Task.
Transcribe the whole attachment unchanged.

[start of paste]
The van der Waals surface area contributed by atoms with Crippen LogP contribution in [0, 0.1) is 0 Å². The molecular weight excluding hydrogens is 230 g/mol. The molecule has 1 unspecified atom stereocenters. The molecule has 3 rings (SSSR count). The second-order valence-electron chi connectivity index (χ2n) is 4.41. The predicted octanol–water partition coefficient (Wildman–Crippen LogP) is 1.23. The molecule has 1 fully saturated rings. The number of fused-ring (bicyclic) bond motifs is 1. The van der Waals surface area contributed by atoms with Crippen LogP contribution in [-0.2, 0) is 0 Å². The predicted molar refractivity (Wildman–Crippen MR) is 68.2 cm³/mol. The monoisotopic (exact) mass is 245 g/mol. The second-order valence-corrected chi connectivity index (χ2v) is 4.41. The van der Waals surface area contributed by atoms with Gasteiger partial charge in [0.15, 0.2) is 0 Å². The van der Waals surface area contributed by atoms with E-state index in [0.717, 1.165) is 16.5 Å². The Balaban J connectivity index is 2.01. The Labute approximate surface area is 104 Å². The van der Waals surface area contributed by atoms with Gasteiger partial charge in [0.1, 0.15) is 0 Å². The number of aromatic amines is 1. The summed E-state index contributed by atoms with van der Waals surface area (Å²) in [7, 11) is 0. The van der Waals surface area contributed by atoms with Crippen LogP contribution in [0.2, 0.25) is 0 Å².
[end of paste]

The van der Waals surface area contributed by atoms with Crippen LogP contribution in [0, 0.1) is 0 Å². The molecular weight excluding hydrogens is 230 g/mol. The molecule has 1 unspecified atom stereocenters. The molecule has 3 rings (SSSR count). The second-order valence-electron chi connectivity index (χ2n) is 4.41. The predicted octanol–water partition coefficient (Wildman–Crippen LogP) is 1.23. The molecule has 1 fully saturated rings. The number of fused-ring (bicyclic) bond motifs is 1. The van der Waals surface area contributed by atoms with Crippen LogP contribution in [-0.2, 0) is 0 Å². The predicted molar refractivity (Wildman–Crippen MR) is 68.2 cm³/mol. The monoisotopic (exact) mass is 245 g/mol. The second-order valence-corrected chi connectivity index (χ2v) is 4.41. The van der Waals surface area contributed by atoms with Gasteiger partial charge in [0.15, 0.2) is 0 Å². The van der Waals surface area contributed by atoms with E-state index in [0.717, 1.165) is 16.5 Å². The Balaban J connectivity index is 2.01. The Labute approximate surface area is 104 Å². The van der Waals surface area contributed by atoms with Gasteiger partial charge in [0.1, 0.15) is 0 Å². The number of aromatic amines is 1. The summed E-state index contributed by atoms with van der Waals surface area (Å²) in [7, 11) is 0. The van der Waals surface area contributed by atoms with Crippen LogP contribution in [0.2, 0.25) is 0 Å².